Audiobook Review: Fable of Happiness (Fable, #2) by Pepper Winters. ⭐️⭐️⭐️⭐️⭐️

Fable of Happiness by Pepper Winters

My rating: 5 of 5 stars

From New York Times Bestseller, Pepper Winters, comes the second book in Kas and Gem’s twisted romance.

A valley full of secrets.

A history full of nightmares.

A man who cannot be saved.

And a woman who holds his very life in her hands.

Strange how the villain of a story can so easily become the victim.

Utter lunacy to think the captive might now become the caregiver.

Gemma has a decision to make.

Her life or his.

Follow her heart, even when it’s screaming at her to run? Or turn her back on the man who could become her everything?

Please note, this is a dark romance and not suitable for people with triggers.

Full length book. Second book of the Fable of Happiness Trilogy.

Fable of Happiness

Everything changes in this one!

The following ratings are out of 5:
Narration: 🎙🎙🎙🎙🎙
Romance: 💛🖤💜💚❤️
Heat/Steam: 🔥🔥🔥🔥🔥
Story/Plot: 📕📗📘📙📔
World building: 🌏🌍🌏🌍🌎
Character development: 🫣🤭🫠😮🥰

The heroine: Gemma – While rock climbing deep in a secluded forest within Mammoth Cave National Park, she came across a hidden mansion which looked derelict and abandoned from the outside, but inside it was beautiful, clean and well kept. However, when the owner came home and found her trespassing, he took her captive.

The Hero: Kassen – he lives alone in the mansion, formerly called “Fables”. Kassen is a tortured soul who has buried his memories of a terrible past deep behind a wall within his mind. However, that wall has been breaking down more than ever and after capturing Gemma in his house, his walls seem paper thin.

The Story: There was a huge cliffhanger at the end of book 1, right at a critical point in the story. Now Gemma has to decide if she wants to stay with Kassen or return to her life as a millionaire social media sensation with a mother and brother who are most likely very worried about her.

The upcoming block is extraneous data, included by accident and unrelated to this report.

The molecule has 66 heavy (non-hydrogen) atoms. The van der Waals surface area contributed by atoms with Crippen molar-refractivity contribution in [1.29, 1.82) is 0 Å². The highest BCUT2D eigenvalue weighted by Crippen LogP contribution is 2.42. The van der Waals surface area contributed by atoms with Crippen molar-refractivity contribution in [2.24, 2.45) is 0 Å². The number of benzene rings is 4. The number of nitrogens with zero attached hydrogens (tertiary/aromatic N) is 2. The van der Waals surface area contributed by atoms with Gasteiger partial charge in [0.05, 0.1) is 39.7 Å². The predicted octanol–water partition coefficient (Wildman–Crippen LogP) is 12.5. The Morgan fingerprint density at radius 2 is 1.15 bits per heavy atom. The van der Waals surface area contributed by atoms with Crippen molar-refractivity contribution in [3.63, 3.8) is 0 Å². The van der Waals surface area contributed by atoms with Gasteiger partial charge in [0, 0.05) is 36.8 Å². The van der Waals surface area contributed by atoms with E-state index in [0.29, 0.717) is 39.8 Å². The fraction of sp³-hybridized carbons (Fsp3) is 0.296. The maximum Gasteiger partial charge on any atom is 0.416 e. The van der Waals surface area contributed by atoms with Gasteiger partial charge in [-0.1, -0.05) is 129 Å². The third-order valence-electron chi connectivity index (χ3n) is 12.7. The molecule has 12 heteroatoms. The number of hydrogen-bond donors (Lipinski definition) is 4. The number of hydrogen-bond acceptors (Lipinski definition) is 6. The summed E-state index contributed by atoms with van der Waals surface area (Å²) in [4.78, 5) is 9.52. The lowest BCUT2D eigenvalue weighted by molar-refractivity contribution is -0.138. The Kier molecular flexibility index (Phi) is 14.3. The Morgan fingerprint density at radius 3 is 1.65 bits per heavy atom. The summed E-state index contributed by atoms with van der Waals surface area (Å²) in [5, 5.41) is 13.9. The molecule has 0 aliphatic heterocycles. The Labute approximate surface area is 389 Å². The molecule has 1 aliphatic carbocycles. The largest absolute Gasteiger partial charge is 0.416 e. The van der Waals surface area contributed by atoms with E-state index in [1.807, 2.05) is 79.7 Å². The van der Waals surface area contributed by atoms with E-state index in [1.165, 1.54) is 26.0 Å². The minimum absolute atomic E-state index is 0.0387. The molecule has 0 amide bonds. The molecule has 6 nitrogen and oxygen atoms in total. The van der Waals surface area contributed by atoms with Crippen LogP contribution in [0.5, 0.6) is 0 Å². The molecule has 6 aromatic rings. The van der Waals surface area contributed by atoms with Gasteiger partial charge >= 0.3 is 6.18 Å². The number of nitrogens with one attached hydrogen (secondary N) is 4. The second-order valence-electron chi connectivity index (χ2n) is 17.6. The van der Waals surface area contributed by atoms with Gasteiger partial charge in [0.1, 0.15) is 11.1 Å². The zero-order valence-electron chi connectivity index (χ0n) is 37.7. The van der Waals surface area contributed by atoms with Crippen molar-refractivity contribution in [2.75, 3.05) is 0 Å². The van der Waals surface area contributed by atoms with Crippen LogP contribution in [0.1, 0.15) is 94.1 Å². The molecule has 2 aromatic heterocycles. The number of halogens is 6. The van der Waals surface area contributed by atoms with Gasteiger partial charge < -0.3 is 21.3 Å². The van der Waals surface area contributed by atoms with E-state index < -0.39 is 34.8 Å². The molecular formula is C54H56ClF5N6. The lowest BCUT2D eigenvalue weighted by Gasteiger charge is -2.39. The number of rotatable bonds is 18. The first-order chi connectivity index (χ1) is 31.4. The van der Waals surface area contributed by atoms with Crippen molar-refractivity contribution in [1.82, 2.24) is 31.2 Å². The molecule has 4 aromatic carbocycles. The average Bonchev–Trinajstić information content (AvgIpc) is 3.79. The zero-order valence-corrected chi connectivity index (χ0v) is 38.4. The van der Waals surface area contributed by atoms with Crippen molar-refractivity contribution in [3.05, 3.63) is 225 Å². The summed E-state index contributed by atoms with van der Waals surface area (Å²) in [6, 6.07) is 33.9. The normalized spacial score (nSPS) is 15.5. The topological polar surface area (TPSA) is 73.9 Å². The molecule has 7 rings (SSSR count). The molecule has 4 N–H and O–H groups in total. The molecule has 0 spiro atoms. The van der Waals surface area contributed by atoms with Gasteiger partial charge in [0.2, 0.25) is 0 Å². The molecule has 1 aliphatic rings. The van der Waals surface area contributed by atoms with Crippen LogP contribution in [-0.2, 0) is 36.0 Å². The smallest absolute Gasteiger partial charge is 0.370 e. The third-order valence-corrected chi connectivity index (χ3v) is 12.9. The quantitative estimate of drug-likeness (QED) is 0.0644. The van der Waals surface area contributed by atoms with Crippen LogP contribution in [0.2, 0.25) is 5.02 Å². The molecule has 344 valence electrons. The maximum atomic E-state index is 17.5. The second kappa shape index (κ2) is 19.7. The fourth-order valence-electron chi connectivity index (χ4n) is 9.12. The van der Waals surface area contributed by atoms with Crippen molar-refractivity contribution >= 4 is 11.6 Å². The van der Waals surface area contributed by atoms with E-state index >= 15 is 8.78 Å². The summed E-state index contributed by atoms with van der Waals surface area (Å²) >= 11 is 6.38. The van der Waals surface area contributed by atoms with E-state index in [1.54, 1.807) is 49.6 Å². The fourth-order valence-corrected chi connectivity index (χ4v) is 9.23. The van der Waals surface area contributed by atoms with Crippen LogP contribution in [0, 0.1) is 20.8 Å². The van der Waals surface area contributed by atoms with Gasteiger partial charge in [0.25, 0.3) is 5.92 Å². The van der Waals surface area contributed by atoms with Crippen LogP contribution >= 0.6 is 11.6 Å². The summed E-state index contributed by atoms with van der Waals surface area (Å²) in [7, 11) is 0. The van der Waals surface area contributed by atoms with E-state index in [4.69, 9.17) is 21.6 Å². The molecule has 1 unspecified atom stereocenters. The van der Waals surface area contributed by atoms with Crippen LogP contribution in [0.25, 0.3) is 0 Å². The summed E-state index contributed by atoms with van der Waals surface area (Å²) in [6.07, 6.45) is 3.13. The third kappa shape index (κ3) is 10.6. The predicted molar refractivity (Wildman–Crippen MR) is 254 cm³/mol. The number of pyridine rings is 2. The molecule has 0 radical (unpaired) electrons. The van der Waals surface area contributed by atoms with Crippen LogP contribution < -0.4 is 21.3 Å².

The book was told in dual points of view and narrated by Tor Thom and Charley Ongel. The narration is terrific and exactly how I wish all books will be narrated. Both narrators are used in every chapter regardless of whose point of view the chapter is in. I hate it when each narrator does both the male and female voices in the chapters that are in that characters point of view. Males doing female voices and females doing male voices grates on my nerves, so this was a great surprise.

This series has been so compelling. Though many captive romance books have a tortured Hero, this one was a bit different in that it really delved into the mental illness of the Hero. I kind of hate it when there are flashbacks to past abuse more than what is enough to get a rough idea of what happened, and this one has a lot of detailed flashbacks to the abuse Kas and his family suffered, but they were very central to the main plot, so even though they were uncomfortable to read or listen to, the reader really needs to understand what happened to him and what “broke” his mind.

The world building was terrific, not just the world of Fables mansion years ago, but what the mansion and the valley is like now and how Kas and Gemma are living and what they need to do to survive the winter where there is little electricity, little food and a lot of cold. The descriptions of treks outside the mansion, their meals, and more were terrific. Though since the beginning of book 1, I have been wondering what is at the other end of the cave that the former guests came through and Kas’s family left through.



The character development was also stellar, especially what is going through the mind of Kas as he struggles and how Gemma deals with it all. I usually hate the tortured Hero trope, I like a strong Hero who knows what he wants and goes after it and Kass is that as well as tortured, but I loved this story and how Gemma is often the strong one even though Kass is in charge and how the book shows how his mental illness affects her.

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